Gov't to preempt school closure profiteering
By Joy Lee ,The China PostTAIPEI, Taiwan -- Education Minister Chiang Wei-ling (蔣偉寧) said yesterday that all school-related resources and fees would go to legal personalities instead of individuals after private schools are closed down to preempt profiteering.
September 26, 2013, 12:05 am TWN
The Ministry of the Interior recently proposed a policy to permit private school boards that sell their land for business use to recoup 60 to 80 percent of the commercial property value.
The National Federation of Teachers Union (NFTU) criticized the policy, saying that it would encourage profiteering.
Chiang said that the Ministry of Education (MOE) would repurpose some private schools or help them close down, but all remaining funds and school lands would go toward legal personalities instead of individuals.
“The MOE will make sure that no individual profiteers from the program,” said Chiang.
“The MOI was only trying to help the MOE take care of private schools with low enrollment,” Chiang said. “But the policy is still under discussion.”
Chiang said that the MOE's priority would be to protect students' rights to study and teachers' rights to work while preventing individuals from profiteering.
“The MOE will help introduce teaching staff to new jobs and help students transfer to (other) schools (in the event of a school closure),” said Chiang.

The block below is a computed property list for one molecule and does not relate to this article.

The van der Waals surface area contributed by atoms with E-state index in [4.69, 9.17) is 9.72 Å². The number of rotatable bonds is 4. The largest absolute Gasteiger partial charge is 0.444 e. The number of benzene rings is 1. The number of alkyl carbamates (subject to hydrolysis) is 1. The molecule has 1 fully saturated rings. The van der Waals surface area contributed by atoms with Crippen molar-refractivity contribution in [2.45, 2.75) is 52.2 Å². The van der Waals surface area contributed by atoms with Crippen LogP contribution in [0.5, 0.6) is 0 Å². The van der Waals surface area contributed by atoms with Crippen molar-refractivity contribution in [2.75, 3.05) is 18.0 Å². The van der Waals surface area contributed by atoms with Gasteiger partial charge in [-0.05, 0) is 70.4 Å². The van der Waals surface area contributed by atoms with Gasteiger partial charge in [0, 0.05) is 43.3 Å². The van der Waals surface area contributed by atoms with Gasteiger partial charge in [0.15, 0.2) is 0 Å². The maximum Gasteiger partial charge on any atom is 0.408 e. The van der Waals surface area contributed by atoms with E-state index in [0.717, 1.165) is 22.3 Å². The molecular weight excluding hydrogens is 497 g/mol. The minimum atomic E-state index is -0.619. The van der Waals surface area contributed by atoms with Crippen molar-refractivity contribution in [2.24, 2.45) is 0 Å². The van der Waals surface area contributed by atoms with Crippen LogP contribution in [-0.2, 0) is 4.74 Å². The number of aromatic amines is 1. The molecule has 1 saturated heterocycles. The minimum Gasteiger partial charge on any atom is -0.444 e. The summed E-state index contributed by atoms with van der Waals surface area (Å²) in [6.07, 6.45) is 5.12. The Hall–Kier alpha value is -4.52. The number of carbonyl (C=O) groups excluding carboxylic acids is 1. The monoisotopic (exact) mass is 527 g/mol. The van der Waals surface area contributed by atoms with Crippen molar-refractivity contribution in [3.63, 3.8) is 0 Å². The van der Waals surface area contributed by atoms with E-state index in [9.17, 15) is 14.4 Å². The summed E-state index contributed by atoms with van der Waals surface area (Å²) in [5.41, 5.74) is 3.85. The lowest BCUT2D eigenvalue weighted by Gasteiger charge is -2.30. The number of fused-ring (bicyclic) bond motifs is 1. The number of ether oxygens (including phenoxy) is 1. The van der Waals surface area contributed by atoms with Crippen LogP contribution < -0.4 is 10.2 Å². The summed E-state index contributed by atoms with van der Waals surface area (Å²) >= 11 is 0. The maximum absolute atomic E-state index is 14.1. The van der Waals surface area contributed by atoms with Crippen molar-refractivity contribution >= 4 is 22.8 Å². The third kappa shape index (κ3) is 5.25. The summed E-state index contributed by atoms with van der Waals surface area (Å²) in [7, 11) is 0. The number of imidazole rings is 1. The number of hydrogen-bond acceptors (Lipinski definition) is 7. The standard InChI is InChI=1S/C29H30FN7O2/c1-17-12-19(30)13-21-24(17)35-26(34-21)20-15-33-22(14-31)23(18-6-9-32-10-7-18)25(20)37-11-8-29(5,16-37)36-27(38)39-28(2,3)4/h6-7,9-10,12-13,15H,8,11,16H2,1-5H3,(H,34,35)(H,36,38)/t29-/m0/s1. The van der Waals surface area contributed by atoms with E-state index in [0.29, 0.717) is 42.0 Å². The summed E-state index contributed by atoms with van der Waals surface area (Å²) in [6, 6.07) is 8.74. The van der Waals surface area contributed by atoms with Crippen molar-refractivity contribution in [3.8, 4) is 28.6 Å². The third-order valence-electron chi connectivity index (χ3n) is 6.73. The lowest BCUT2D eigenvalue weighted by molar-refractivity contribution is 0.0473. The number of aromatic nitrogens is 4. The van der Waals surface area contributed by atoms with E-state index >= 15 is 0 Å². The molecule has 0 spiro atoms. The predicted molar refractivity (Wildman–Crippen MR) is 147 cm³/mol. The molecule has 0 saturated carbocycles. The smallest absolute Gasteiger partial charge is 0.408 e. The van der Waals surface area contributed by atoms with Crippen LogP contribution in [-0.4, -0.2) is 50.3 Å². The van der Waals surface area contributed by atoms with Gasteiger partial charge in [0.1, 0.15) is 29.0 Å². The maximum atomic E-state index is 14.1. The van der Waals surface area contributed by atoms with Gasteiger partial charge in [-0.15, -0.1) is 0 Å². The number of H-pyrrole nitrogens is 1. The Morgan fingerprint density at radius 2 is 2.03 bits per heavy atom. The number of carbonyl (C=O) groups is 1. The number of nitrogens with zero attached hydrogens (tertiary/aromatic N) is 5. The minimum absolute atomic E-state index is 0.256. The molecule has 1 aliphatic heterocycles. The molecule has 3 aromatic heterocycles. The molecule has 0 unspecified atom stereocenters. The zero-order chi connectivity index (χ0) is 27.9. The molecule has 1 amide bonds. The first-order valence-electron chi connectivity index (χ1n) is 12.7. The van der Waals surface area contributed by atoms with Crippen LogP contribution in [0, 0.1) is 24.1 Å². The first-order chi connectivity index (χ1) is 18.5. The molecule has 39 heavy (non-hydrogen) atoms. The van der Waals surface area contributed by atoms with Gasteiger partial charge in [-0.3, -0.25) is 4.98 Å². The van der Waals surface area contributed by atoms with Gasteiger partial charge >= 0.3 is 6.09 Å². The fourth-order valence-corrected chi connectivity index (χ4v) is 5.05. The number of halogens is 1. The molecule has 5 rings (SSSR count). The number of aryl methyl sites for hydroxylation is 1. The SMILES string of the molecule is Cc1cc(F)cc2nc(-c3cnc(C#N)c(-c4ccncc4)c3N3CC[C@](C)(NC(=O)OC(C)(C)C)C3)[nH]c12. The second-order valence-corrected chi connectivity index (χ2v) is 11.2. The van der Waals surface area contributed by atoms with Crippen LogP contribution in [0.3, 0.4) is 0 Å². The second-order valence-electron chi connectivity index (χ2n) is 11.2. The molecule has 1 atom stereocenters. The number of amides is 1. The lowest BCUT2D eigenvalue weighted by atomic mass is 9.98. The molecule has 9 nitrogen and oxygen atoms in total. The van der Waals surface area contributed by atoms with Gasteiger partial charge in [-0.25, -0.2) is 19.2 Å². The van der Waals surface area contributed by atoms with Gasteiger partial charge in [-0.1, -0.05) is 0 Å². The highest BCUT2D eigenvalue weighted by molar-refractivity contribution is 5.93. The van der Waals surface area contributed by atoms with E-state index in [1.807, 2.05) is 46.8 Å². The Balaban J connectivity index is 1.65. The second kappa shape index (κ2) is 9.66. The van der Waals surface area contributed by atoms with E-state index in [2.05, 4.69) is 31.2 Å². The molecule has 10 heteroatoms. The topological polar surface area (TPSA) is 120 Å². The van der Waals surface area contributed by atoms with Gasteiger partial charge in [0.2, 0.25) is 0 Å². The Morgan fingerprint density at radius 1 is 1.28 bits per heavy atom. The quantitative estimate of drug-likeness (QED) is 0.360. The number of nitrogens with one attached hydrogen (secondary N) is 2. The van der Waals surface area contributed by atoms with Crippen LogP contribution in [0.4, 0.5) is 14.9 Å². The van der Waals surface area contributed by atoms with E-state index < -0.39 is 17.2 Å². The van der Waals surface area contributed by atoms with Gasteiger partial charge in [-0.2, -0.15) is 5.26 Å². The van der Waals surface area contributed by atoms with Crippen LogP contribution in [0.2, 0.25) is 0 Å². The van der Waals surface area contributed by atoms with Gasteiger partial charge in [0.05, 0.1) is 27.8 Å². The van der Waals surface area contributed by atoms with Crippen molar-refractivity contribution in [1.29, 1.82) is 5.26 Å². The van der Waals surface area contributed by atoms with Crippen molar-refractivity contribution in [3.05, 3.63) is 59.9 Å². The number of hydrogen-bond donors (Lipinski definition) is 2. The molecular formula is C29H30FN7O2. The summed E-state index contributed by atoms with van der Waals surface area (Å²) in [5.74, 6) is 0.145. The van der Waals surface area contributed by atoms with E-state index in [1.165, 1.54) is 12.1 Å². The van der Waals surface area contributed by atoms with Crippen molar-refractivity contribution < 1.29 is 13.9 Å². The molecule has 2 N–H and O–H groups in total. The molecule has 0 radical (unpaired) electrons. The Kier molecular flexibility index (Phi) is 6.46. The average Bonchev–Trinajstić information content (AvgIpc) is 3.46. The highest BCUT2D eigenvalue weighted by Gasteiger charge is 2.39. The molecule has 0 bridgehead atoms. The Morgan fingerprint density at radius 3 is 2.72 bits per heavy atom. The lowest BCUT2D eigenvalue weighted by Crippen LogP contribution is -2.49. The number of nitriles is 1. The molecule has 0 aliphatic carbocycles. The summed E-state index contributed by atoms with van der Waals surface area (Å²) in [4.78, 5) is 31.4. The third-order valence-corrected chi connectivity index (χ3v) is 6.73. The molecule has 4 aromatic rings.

MOE Deputy Minister Chen Der-hwa (陳德華) also said that private schools would become legal personalities after being closed down, and profits made from land re-zoning will be used to compensate teachers.
“The MOE, the MOI, and the Ministry of Finance will hold a meeting to talk about how to deal with the re-zoning issue, after private schools are closed down or repurposed,” Chen said.
Interior Minister Lee Hong-yuan (李鴻源) said that his ministry came up with the proposal as a way to promote university and high school downsizing, but it will be up to the MOE to make the final decision.
“It is true that private schools will be benefit from closures,” Lee said. “But those benefits will be used to compensate teachers and help students transfer to (other) schools.”
NFTU Vice President Wu Chung-tai (吳忠泰) said that the MOI and the MOE were not on the same boat with regard to how school closures should be dealt with, and that the policy will eventually benefit school owners.
Wu said that the MOE insists on not giving away school lands to private school boards, but the MOI proposed a policy that runs counter to that insistence.
“Once re-zoning proposals are submitted to the Land Planning Commission after school closures, the MOE will not be able to ... ensure that school boards do not benefit from closures,” Wu said.